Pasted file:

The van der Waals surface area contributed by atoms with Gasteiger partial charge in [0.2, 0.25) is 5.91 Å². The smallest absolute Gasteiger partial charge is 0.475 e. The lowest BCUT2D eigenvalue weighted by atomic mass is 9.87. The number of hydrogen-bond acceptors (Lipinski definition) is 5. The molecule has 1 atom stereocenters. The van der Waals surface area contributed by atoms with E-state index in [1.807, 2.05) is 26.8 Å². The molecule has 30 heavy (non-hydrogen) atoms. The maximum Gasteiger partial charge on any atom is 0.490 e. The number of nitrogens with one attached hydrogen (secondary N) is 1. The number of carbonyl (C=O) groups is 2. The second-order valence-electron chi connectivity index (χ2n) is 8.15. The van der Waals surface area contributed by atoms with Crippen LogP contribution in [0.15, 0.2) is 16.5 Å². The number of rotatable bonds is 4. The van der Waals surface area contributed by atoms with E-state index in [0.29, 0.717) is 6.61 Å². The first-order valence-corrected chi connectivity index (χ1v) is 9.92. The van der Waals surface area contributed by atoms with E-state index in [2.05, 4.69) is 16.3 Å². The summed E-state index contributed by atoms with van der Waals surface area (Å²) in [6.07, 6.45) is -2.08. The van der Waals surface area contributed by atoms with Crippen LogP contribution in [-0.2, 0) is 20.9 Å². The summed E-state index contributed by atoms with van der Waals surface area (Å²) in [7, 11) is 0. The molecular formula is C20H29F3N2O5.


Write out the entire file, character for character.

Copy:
The van der Waals surface area contributed by atoms with Gasteiger partial charge in [0.2, 0.25) is 5.91 Å². The smallest absolute Gasteiger partial charge is 0.475 e. The lowest BCUT2D eigenvalue weighted by atomic mass is 9.87. The number of hydrogen-bond acceptors (Lipinski definition) is 5. The molecule has 1 atom stereocenters. The van der Waals surface area contributed by atoms with E-state index in [1.807, 2.05) is 26.8 Å². The molecule has 30 heavy (non-hydrogen) atoms. The maximum Gasteiger partial charge on any atom is 0.490 e. The number of nitrogens with one attached hydrogen (secondary N) is 1. The number of carbonyl (C=O) groups is 2. The second-order valence-electron chi connectivity index (χ2n) is 8.15. The van der Waals surface area contributed by atoms with Crippen LogP contribution in [0.15, 0.2) is 16.5 Å². The number of rotatable bonds is 4. The van der Waals surface area contributed by atoms with E-state index in [0.29, 0.717) is 6.61 Å². The first-order valence-corrected chi connectivity index (χ1v) is 9.92. The van der Waals surface area contributed by atoms with E-state index in [2.05, 4.69) is 16.3 Å². The summed E-state index contributed by atoms with van der Waals surface area (Å²) in [6.07, 6.45) is -2.08. The van der Waals surface area contributed by atoms with Crippen LogP contribution in [-0.2, 0) is 20.9 Å². The summed E-state index contributed by atoms with van der Waals surface area (Å²) in [7, 11) is 0. The molecular formula is C20H29F3N2O5.